Britney At Breaking Point

Britney at Breaking Point (Channel 5, 3rd November 2019)
A couple of years ago, Britney was asking us not to forget about her. Devoted fans would never, but to the wider public her plea was a timely one. I say this because a brand new Channel 5 documentary, about 14 critical months in the life of a woman described as one of music’s most iconic stars and most famous celebrities, wasn’t previewed or highlighted anywhere and passed by with little comment.

Granted, it covered territory very familiar to fans and celeb columnists, but nonetheless it was fresh, well –produced and thorough. Expert comment was obtained from (among others) psychologists Geoff Beattie, Judy Ho and Linda Papadopoulos, biographer Steve Dennis, celeb watchers Perez Hilton and Ashley Pearson, former mag editor Rob Shuter and from Britney’s old friend, dance instructor Robert Baker.

One sure sign of Britney’s current status, apparently viewed by present-day media either with affectionate nostalgia or as simply no longer worth kicking, was the sympathetic tone of the documentary. Where once there would have been smart-ass snidery, and blame for her gaffes and misadventures, there was now nothing but patient analysis and understanding of the stresses and pressures that had built up in Britney’s life.

At the time, her troubles were catalogued for all to see. Her whole life was being played out in public – every moment minutely analysed, every flaw and mistake seized upon as a cause of shock and outrage. Young people want fame but can they handle it? Comparisons were drawn with George Michael and Whitney Houston, but there have been many more. In the end, money can’t protect you.

It’s hard to grasp the level of fame and/or notoriety that surrounded Britney Spears in the years before the Conservatorship. Once “blood in the water” was smelt, an entire mob of paparazzi was detailed to follow her around, using high-speed photo-bursts to break down every micro-second – every movement, gesture, micro-expression – for photo-agencies that paid the most for the shots that made her look the worst. For the paparazzi, being “on Britney – exclusive!” meant big-time money.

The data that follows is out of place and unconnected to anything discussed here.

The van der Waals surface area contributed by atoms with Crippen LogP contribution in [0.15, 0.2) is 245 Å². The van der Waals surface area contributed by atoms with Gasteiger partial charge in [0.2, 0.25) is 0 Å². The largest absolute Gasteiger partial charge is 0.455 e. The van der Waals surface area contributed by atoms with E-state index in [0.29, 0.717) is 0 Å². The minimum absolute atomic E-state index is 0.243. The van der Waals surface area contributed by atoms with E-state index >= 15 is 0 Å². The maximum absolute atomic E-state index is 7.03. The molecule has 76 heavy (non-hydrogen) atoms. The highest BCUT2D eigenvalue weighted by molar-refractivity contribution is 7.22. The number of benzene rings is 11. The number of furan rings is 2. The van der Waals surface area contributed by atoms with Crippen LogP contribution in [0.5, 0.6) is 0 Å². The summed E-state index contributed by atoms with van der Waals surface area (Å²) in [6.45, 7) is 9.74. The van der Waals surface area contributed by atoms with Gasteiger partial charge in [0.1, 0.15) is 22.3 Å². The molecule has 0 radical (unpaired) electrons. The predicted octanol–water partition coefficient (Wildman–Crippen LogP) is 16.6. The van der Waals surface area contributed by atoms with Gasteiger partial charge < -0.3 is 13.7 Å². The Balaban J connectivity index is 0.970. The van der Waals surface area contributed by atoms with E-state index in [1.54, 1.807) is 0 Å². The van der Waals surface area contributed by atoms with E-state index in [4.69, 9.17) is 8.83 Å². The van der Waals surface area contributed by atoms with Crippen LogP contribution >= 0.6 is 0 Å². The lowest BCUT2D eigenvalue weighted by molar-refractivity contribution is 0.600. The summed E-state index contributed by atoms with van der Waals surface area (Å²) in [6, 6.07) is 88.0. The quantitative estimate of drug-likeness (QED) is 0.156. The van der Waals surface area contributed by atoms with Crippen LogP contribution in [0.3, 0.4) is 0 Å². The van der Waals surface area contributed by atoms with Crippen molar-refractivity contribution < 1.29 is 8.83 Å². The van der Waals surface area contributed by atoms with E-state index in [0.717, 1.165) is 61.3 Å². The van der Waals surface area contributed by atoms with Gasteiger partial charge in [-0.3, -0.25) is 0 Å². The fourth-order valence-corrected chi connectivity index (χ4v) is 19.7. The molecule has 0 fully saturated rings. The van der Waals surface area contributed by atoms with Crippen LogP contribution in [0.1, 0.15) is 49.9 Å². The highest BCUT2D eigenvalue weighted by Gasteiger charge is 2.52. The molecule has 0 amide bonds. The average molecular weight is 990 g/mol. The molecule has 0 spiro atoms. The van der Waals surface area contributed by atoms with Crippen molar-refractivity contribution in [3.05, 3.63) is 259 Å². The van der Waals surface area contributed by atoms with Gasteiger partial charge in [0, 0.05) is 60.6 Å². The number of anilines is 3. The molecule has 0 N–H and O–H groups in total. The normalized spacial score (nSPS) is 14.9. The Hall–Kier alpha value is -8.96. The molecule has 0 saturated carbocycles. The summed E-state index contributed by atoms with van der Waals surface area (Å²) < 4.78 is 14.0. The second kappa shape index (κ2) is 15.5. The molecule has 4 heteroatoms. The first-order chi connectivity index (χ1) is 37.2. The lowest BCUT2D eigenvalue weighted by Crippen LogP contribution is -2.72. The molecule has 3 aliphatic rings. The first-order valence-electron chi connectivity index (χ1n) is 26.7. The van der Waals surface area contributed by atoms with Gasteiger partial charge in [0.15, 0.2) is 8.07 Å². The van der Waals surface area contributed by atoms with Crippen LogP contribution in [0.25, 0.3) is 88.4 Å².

Her marriage to Jason Alexander was probably her first attempt to go “off script” and seek the normality of family life among people who valued her for herself, and not because she was Britney Spears. But she was rapidly reminded that she wasn’t so much a person as a multi-million dollar business, and, within hours, her “people” descended upon her and took back control of her life. But being told what to do all the time really messes with your self-esteem.

However, she wasn’t so easily to be deflected from her goals of marriage and kids, and within a few months embarked on her second marriage, this time with Kevin Federline. Above all else, Britney wanted desperately to be loved, but Kevin’s partying ways led to a break-up. She was heartbroken and never really managed to deal with the trauma.

An early indicator of possible mental health issues was the sad and distressing scene where Britney sat on the curb with her little dog, crying her eyes out to the paparazzi, who, ironically, were the people she spent most time with. The strain she was under was clear, but back then, the recognition of signs of mental illness were far less advanced than today. She needed someone to help her cope with fame, and more specifically with the conflicting tensions of being both a star and a mother in the unending public gaze. We were all playing judge and jury, as I well remember from my involvement in the Britney message boards of the time. “Blame culture” infiltrated the discussion of every action. The paparazzi swarmed around their biggest money-maker, but they were hunting her down. Bad stories sell, and the pictures that went round the world were not favourable.

With a few mishaps making the headlines, Federline’s attorneys attacked her in ways that seem blatantly disreputable. For example, when Sean Preston fell from his high chair under the care of his nanny, they called Family Care Monitoring Services, claiming that Britney needed a monitor. Despite the frustration of being under constant observation, she was found to be really good with her children.

The level of fame and amount of attention Britney endured is hard for us to comprehend. Britney’s troubled era was at the peak of “lad culture” where a woman is valued primarily for her desirability. They were different times and the “virgin whore” image captured the fascination of the world – a fascination that led to an insatiable public appetite to watch every move she made.